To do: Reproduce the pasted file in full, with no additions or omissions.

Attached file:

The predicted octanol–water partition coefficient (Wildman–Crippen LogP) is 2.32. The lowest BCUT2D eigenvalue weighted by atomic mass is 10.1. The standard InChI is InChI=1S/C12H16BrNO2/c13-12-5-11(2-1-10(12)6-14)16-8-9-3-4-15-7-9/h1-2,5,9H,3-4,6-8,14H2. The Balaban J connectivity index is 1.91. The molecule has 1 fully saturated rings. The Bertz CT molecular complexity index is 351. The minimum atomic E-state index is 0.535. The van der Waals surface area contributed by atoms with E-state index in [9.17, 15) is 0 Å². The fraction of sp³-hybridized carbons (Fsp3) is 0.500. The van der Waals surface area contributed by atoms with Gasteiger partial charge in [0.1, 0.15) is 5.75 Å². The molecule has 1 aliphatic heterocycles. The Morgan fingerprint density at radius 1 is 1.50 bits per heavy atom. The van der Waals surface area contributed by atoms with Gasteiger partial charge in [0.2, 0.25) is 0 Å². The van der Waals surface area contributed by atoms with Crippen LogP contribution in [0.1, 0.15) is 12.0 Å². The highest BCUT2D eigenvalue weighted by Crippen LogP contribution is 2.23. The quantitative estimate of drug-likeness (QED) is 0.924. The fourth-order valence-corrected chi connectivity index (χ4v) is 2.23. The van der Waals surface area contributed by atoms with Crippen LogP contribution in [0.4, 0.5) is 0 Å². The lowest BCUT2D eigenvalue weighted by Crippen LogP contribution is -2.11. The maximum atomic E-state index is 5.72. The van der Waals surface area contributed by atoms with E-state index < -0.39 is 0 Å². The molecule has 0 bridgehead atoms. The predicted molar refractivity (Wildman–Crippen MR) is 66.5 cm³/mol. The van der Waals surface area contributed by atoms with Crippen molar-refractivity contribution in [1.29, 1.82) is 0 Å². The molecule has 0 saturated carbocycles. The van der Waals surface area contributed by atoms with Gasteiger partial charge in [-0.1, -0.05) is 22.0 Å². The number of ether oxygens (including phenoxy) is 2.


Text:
The predicted octanol–water partition coefficient (Wildman–Crippen LogP) is 2.32. The lowest BCUT2D eigenvalue weighted by atomic mass is 10.1. The standard InChI is InChI=1S/C12H16BrNO2/c13-12-5-11(2-1-10(12)6-14)16-8-9-3-4-15-7-9/h1-2,5,9H,3-4,6-8,14H2. The Balaban J connectivity index is 1.91. The molecule has 1 fully saturated rings. The Bertz CT molecular complexity index is 351. The minimum atomic E-state index is 0.535. The van der Waals surface area contributed by atoms with E-state index in [9.17, 15) is 0 Å². The fraction of sp³-hybridized carbons (Fsp3) is 0.500. The van der Waals surface area contributed by atoms with Gasteiger partial charge in [0.1, 0.15) is 5.75 Å². The molecule has 1 aliphatic heterocycles. The Morgan fingerprint density at radius 1 is 1.50 bits per heavy atom. The van der Waals surface area contributed by atoms with Gasteiger partial charge in [0.2, 0.25) is 0 Å². The van der Waals surface area contributed by atoms with Crippen LogP contribution in [0.1, 0.15) is 12.0 Å². The highest BCUT2D eigenvalue weighted by Crippen LogP contribution is 2.23. The quantitative estimate of drug-likeness (QED) is 0.924. The fourth-order valence-corrected chi connectivity index (χ4v) is 2.23. The van der Waals surface area contributed by atoms with Crippen LogP contribution in [0.4, 0.5) is 0 Å². The lowest BCUT2D eigenvalue weighted by Crippen LogP contribution is -2.11. The maximum atomic E-state index is 5.72. The van der Waals surface area contributed by atoms with E-state index < -0.39 is 0 Å². The molecule has 0 bridgehead atoms. The predicted molar refractivity (Wildman–Crippen MR) is 66.5 cm³/mol. The van der Waals surface area contributed by atoms with Crippen molar-refractivity contribution in [1.29, 1.82) is 0 Å². The molecule has 0 saturated carbocycles. The van der Waals surface area contributed by atoms with Gasteiger partial charge in [-0.1, -0.05) is 22.0 Å². The number of ether oxygens (including phenoxy) is 2.